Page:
How to lower the gain of this headphone amp - diyAudio
 How to lower the gain of this headphone amp
 User Name Stay logged in? Password
 Home Forums Rules Articles diyAudio Store Gallery Wiki Blogs Register Donations FAQ Calendar Search Today's Posts Mark Forums Read Search

 Solid State Talk all about solid state amplification.

 Please consider donating to help us continue to serve you. Ads on/off / Custom Title / More PMs / More album space / Advanced printing & mass image saving
 27th May 2012, 11:18 AM #1 diyAudio Member   Join Date: Oct 2010 Location: Sydney [Solved] How to lower the gain of this headphone amp Hi. Currently with these values the gain of this amp is 11: The problem is, I've no idea how to change the gain to, for example, 2? Which resistors to what value should I change..? I hope someone understands this better than I do. Thank you. Last edited by eimis; 27th May 2012 at 01:08 PM. Reason: Problem was solved.
 27th May 2012, 11:48 AM #2 diyAudio Member   Join Date: Mar 2006 Location: Budapest Hi, To reduce gain, R3 has to be decreased. With value equal to R2 (10k) you'll have the gain of 2. To maintain stability, a small (eg. 100pF) cap can be connected between inverting (-) input and output of the OpAmp. Regards.
 27th May 2012, 11:54 AM #3 diyAudio Member   Join Date: Oct 2010 Location: Sydney Thanks! So the formula is R3 / R2 + 1. As I understood, it's better to change R3 and always leave R2 at its original value? Thanks again!
 27th May 2012, 12:17 PM #4 diyAudio Member   Join Date: Nov 2009 Location: algeria/france In principle R1 should be equal to R3 to get lower output DC offset wich i think is even more important parameter with a phone amp than with a speakers amp.
diyAudio Member

Join Date: May 2011
Location: Virginia
Quote:
 Originally Posted by eimis Thanks! So the formula is R3 / R2 + 1. As I understood, it's better to change R3 and always leave R2 at its original value? Thanks again!
For lower noise, you can change both R2 and R3 to 1k. If you do this, you should increase C2 to something really big like 470uF.

Last edited by dirkwright; 27th May 2012 at 01:03 PM.

diyAudio Member

Join Date: May 2011
Location: Virginia
Quote:
 Originally Posted by wahab In principle R1 should be equal to R3 to get lower output DC offset wich i think is even more important parameter with a phone amp than with a speakers amp.
R1 = 220k is really huge.

Is this a circuit board you got from China?

Depending on which op amp you use, you may not need the input coupling cap. If not, then I'd replace the coupling cap with a 1k resistor, and replace R1 with 220pF capacitor. This will form a first order filter to keep RFI out of the op amp.

 27th May 2012, 01:07 PM #7 diyAudio Member   Join Date: Oct 2010 Location: Sydney Thank you gurus. I set the gain to 1.91 and am very happy.
 27th May 2012, 01:08 PM #8 diyAudio Member     Join Date: May 2002 Location: The great city of Turnhout, BE Blog Entries: 8 Since the input impedance is determined largely by VR1 here, you can easily decrease R1 to something like 50k. Then make R3=50k as well for low offset, and adjust R2 for the gain you want. The noise is determined by the parallel value of R2//R3 and since R3 is largely limited to whatever R1 you use, those are your play limits. The small cap across R3 is also a good idea. jan didden __________________ Music is dither to the brain; lets me think below the usual chaos - me Linear Audio Vol 13 is out! Check out my Autoranger and SilentSwitcher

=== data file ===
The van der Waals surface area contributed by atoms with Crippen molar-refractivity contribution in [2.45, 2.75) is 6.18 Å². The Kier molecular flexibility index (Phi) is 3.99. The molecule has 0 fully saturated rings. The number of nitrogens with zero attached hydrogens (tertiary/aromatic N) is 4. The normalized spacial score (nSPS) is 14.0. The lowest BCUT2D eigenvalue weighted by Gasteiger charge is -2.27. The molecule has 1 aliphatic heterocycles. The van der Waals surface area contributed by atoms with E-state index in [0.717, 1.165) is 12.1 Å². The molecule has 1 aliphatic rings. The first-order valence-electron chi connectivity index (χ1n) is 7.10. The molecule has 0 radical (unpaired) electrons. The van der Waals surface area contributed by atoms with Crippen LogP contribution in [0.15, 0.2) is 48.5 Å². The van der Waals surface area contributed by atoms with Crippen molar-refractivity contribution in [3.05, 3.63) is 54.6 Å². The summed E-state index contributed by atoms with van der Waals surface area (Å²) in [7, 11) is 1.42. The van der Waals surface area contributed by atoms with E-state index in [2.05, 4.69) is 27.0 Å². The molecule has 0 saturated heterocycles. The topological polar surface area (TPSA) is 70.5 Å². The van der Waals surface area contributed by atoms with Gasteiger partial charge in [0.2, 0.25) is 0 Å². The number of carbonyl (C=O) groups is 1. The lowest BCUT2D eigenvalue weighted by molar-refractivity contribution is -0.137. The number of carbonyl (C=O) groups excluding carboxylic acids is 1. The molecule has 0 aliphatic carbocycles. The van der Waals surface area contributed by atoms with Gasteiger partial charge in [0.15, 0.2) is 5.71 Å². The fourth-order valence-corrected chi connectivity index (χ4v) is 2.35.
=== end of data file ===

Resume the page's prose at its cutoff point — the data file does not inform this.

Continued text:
diyAudio Member

Join Date: Oct 2010
Location: Sydney
Quote:
 Originally Posted by dirkwright Is this a circuit board you got from China?
It's a DIY clone of a popular headphone amp that I've already built. It had some serious hum issues at first but I solved them by putting capacitors between ground and +/- rails. I also put a cap between ground and smoothing capacitor plate. That shut up all hum. I've no idea what happened there because I'm not an engineer but I'm happy it solved the issue. At the moment the amp has original values, except for R3 which is 9.1K and the amp sounds absolutely fine.

diyAudio Member

Join Date: Oct 2010
Location: Sydney
Quote:
 Originally Posted by janneman Since the input impedance is determined largely by VR1 here, you can easily decrease R1 to something like 50k. Then make R3=50k as well for low offset, and adjust R2 for the gain you want. The noise is determined by the parallel value of R2//R3 and since R3 is largely limited to whatever R1 you use, those are your play limits. The small cap across R3 is also a good idea. jan didden
The amp uses NE5532. Are these 50k values fine with it?

 Posting Rules You may not post new threads You may not post replies You may not post attachments You may not edit your posts BB code is On Smilies are On [IMG] code is On HTML code is OffTrackbacks are Off Pingbacks are Off Refbacks are Off Forum Rules

 Similar Threads Thread Thread Starter Forum Replies Last Post Dxvideo Headphone Systems 30 10th September 2011 02:05 AM PeteMcK Tubes / Valves 43 12th February 2011 04:49 PM eskimo hunter Headphone Systems 4 2nd August 2009 05:38 PM aljordan Pass Labs 10 8th January 2009 08:26 PM saurus Headphone Systems 5 16th December 2005 06:56 AM

 New To Site? Need Help?

All times are GMT. The time now is 02:12 PM.